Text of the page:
A problem about genetics and the transmission of disease.
Simple models which help us to investigate how epidemics grow and die out.
Use your skill and knowledge to place various scientific lengths in order of size. Can you judge the length of objects with sizes ranging from 1 Angstrom to 1 million km with no wrong attempts?
Examine these estimates. Do they sound about right?
Which dilutions can you make using only 10ml pipettes?
Which units would you choose best to fit these situations?
In which Olympic event does a human travel fastest? Decide which events to include in your Alternative Record Book.
Could nanotechnology be used to see if an artery is blocked? Or is this just science fiction?
To investigate the relationship between the distance the ruler drops and the time taken, we need to do some mathematical modelling...
Use the computer to model an epidemic. Try out public health policies to control the spread of the epidemic, to minimise the number of sick days and deaths.
When you change the units, do the numbers get bigger or smaller?
Estimate these curious quantities sufficiently accurately that you can rank them in order of size
How would you go about estimating populations of dolphins?
Analyse these beautiful biological images and attempt to rank them in size order.
When a habitat changes, what happens to the food chain?
Work with numbers big and small to estimate and calulate various quantities in biological contexts.
This problem explores the biology behind Rudolph's glowing red nose.
Work with numbers big and small to estimate and calculate various quantities in biological contexts.
Are these estimates of physical quantities accurate?
Formulate and investigate a simple mathematical model for the design of a table mat.
Can you work out which processes are represented by the graphs?
Get some practice using big and small numbers in chemistry.
In Fill Me Up we invited you to sketch graphs as vessels are filled with water. Can you work out the equations of the graphs?
Two trains set off at the same time from each end of a single straight railway line. A very fast bee starts off in front of the first train and flies continuously back and forth between the. . . .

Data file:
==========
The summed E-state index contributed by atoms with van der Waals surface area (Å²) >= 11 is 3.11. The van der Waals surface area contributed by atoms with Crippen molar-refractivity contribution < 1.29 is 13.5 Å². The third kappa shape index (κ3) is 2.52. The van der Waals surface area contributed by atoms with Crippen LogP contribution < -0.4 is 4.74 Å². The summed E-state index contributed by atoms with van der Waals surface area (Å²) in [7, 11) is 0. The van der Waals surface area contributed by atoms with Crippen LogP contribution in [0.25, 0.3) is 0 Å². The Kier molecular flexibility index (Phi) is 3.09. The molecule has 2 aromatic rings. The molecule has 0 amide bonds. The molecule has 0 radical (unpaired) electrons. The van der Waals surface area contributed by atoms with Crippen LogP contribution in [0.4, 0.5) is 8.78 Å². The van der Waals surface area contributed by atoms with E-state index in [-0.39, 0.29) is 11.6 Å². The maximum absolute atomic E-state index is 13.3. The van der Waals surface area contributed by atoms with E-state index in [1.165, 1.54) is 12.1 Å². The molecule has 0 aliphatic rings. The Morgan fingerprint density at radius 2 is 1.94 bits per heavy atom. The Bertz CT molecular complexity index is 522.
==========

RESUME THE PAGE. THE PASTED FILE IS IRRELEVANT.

Can you work out which drink has the stronger flavour?
If I don't have the size of cake tin specified in my recipe, will the size I do have be OK?
Is it cheaper to cook a meal from scratch or to buy a ready meal? What difference does the number of people you're cooking for make?
How do you write a computer program that creates the illusion of stretching elastic bands between pegs of a Geoboard? The answer contains some surprising mathematics.
Investigate circuits and record your findings in this simple introduction to truth tables and logic.
Imagine different shaped vessels being filled. Can you work out what the graphs of the water level should look like?
Learn about the link between logical arguments and electronic circuits. Investigate the logical connectives by making and testing your own circuits and fill in the blanks in truth tables to record. . . .
How would you design the tiering of seats in a stadium so that all spectators have a good view?
Explore the properties of isometric drawings.
Explore the properties of perspective drawing.
What shape would fit your pens and pencils best? How can you make it?
Can you suggest a curve to fit some experimental data? Can you work out where the data might have come from?
Use trigonometry to determine whether solar eclipses on earth can be perfect.
Invent a scoring system for a 'guess the weight' competition.
Make your own pinhole camera for safe observation of the sun, and find out how it works.
Can you draw the height-time chart as this complicated vessel fills with water?
Various solids are lowered into a beaker of water. How does the water level rise in each case?
The triathlon is a physically gruelling challenge. Can you work out which athlete burnt the most calories?
Andy wants to cycle from Land's End to John o'Groats. Will he be able to eat enough to keep him going?
Can you deduce which Olympic athletics events are represented by the graphs?
Work with numbers big and small to estimate and calculate various quantities in physical contexts.
How efficiently can you pack together disks?
These Olympic quantities have been jumbled up! Can you put them back together again?
How much energy has gone into warming the planet?
An observer is on top of a lighthouse. How far from the foot of the lighthouse is the horizon that the observer can see?
Explore the relationship between resistance and temperature